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  Linda Burney Linda Burney

Linda Jean Burney (born 25 April 1957)[1] is an Australian politician, who was a member of the New South Wales Legislative Assembly representing Canterbury for the Australian Labour Party from 2003 to 2016, when she resigned to contest the federal seat of Barton. Upon her election, she became the first Aboriginal person to serve in the New South Wales Parliament. Linda Burney is also the first Aboriginal woman to be elected to the Australian House of Representatives, winning the federal seat of Barton in the2016 federal election.


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  Jimmy Chi Jimmy Chi

Jimmy Chi (born 1948 in Broome, Western Australia) is an Australian composer, musician and playwright. His best known work is the 1990 musical Bran Nue Dae which was adapted for film in 2009.


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  Janine Burke Janine Burke

Janine Burke is an Australian author, art historian, biographer and award-winning novelist. She also curates exhibitions of historical and contemporary art. Currently, Dr Burke is Honorary Senior Fellow, Victorian College of the Arts, University of Melbourne.
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  Eva Orner Olive Cotton

Olive Cotton (11 July 1911 – 27 September 2003) was a pioneering Australian modernist female photographer of the 1930s and 1940s. Cotton became a national "name" with a retrospective and touring exhibition after 50 years of working in the industry - in 1985.
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  Eva Orner Germaine Greer

Germaine Greer (/gr??r/; born 29 January 1939) is an Australian-born writer and is regarded as one of the major voices of the second-wave feminist movement in the latter half of the 20th century. She lives in the United Kingdom, where she has held academic positions, specialising in English literature, at the University of Warwick and Newnham College, Cambridge.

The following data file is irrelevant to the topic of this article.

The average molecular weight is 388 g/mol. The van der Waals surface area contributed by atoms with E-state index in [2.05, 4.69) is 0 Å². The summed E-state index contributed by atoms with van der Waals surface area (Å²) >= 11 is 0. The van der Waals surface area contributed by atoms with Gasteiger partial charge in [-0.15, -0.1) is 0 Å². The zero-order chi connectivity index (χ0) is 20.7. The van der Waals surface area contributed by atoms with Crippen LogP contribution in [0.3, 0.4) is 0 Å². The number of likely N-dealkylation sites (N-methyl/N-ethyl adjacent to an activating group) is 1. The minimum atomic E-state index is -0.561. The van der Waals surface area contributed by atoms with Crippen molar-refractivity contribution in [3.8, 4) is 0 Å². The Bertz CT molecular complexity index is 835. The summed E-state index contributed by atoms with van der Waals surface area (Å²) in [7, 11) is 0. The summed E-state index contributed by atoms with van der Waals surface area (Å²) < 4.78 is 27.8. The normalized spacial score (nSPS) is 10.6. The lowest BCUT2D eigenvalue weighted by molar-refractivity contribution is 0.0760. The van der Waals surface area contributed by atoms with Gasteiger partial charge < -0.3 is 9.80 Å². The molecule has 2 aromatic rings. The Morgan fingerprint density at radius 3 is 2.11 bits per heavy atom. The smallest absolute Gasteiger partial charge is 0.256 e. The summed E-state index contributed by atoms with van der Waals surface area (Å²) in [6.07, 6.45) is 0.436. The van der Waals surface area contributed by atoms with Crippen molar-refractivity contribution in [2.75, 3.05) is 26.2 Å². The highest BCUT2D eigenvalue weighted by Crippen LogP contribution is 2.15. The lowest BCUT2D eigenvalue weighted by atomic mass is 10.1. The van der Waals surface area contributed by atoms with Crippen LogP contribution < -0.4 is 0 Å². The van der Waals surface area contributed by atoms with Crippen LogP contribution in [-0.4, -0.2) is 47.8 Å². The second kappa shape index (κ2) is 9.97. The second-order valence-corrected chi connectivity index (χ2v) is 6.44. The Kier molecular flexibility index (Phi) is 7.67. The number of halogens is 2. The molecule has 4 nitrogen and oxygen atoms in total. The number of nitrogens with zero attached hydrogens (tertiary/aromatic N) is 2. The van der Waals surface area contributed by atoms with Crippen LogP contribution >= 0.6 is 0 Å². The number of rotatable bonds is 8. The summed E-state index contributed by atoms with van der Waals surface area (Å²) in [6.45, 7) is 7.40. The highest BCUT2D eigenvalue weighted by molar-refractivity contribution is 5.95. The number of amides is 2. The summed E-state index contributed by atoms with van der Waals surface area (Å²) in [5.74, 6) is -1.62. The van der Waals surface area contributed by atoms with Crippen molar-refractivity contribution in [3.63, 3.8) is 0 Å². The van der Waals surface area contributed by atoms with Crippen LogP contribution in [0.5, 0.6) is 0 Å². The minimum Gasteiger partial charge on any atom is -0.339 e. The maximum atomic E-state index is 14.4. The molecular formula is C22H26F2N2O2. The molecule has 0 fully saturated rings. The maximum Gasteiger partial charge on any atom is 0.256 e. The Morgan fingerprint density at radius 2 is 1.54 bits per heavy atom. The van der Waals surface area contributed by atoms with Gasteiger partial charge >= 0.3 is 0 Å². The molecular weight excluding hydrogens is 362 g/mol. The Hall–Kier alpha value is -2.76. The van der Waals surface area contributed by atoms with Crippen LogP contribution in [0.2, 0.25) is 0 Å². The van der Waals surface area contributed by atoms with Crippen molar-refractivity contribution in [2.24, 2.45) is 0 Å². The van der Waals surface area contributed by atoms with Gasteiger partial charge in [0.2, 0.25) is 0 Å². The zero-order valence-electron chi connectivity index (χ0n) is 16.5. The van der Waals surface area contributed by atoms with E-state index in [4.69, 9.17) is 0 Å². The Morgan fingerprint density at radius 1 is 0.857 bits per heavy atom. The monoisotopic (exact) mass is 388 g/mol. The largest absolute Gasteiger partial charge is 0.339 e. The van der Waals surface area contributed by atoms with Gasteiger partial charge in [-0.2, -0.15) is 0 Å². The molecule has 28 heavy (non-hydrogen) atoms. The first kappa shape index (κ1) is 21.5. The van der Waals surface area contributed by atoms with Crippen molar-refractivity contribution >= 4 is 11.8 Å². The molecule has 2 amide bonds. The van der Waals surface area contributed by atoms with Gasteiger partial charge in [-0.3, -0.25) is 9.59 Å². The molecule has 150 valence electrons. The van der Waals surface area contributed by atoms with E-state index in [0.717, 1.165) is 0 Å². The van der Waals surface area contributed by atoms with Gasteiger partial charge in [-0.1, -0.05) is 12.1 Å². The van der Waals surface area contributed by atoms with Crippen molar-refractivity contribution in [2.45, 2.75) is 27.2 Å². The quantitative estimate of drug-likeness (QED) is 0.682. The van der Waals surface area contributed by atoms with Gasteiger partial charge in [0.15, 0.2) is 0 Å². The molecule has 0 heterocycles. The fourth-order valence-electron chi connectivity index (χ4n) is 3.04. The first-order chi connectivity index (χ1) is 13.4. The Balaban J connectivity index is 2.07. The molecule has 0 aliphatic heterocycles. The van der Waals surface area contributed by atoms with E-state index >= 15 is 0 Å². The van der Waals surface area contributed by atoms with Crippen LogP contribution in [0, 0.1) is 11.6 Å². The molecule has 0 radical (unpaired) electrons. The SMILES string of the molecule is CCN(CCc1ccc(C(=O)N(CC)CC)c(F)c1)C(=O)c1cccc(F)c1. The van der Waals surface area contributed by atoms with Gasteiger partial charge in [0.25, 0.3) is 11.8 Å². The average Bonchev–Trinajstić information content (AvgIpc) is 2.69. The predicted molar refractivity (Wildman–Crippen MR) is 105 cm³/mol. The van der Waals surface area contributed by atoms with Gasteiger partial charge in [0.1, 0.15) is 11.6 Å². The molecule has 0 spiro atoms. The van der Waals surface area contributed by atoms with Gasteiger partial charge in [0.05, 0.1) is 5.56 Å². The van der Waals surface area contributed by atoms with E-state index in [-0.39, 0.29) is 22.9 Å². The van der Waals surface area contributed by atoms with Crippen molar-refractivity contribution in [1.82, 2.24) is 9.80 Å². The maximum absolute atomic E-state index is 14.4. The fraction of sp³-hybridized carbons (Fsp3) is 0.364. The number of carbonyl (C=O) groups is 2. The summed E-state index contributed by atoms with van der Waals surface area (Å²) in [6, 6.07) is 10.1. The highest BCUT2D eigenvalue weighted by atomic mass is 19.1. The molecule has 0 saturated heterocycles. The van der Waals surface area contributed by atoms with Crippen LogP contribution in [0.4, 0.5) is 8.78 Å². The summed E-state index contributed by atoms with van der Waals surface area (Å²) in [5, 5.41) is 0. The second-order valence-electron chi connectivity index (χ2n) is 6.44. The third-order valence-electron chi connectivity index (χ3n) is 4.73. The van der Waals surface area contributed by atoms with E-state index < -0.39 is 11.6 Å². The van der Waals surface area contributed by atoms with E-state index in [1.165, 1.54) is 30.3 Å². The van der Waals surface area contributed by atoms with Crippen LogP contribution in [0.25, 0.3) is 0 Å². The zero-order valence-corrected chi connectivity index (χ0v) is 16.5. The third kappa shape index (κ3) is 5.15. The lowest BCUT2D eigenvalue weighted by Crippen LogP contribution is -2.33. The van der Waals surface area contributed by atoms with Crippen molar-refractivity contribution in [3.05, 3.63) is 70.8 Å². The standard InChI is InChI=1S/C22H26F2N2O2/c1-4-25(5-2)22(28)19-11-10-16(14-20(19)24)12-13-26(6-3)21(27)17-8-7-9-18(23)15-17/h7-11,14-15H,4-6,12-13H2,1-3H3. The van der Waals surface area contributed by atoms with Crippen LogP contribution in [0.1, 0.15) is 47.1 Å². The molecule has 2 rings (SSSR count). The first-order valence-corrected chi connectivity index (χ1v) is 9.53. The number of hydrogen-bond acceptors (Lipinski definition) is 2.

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  Eva Orner Makinti Napanangka

Makinti Napanangka (c. 1930 – 9 January 2011) was a Pintupi-speaking Indigenous Australian artist from Australia's Western Desert region. Makinti Napanangka began painting Contemporary Indigenous Australian art at Kintore in the mid-1990s, encouraged by a community art project. Interest in her work developed quickly, and she is now represented in most significant Australian public art galleries, including the National Gallery of Australia.
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  Eva Orner Dorothy Hewett

Dorothy Coade Hewett (21 May 1923 – 25 August 2002) was an Australian feminist poet, novelist and playwright. She has been called "one of Australia's best-loved and most respected writers". She was also a member of the Communist Party for a period, though she clashed on many occasions with the party leadership.


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  Eva Orner Jan Senbergs

Jan Senbergs(born in Lativia, 1939) is an Australian artist and printmaker.


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  Jan Senbergs Eva Orner

Eva Orner is an Australian, Academy and Emmy Award-winning film producer and director based in Los Angeles.


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  Gerard Kreft Gerard Kreft

Johann Ludwig (Louis) Gerard Krefft (17 February 1830 – 19 February 1881) is one of Australia's first and greatest zoologists andpalaeontologists. In addition to many scientific papers, his books include The Snakes of Australia, A Catalogue of the Minerals and Rocks in the Australian Museum, and A Short Guide to the Australian Fossil Remains in the Australian Museum. He also published the scientific description of the Queensland Lungfishwhich is considered a "living fossil".


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  Ruth Park Ruth Park

Rosina Ruth Lucia Park AM (24 August 1917 – 14 December 2010) was a New Zealand–born Australian author. Her best known works are the novels The Harp in the South (1948) and Playing Beatie Bow (1980), and the children's radio serial The Muddle-Headed Wombat (1951–1970), which also spawned a book series (1962–1982).


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  Sydney Long Sydney Long

Sydney Long (20 August 1871 – 23 January 1955) was an Australian artist.


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  Slim Dusty Slim Dusty

David Gordon Kirkpatrick AO MBE (13 June 1927 – 19 September 2003), known professionally as Slim Dusty, was an Australian country music singer-songwriter, guitarist and producer, who was an Australian cultural icon and one of the country's most awarded stars. With a career spanning nearly seven decades, the archetypical "Father of Country Music" was known to record songs in the legacy of Australian bush poets Henry Lawson and Banjo Paterson that represented the Australian bush lifestyle and also for his many trucking songs.


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  Stella Young

Patrick White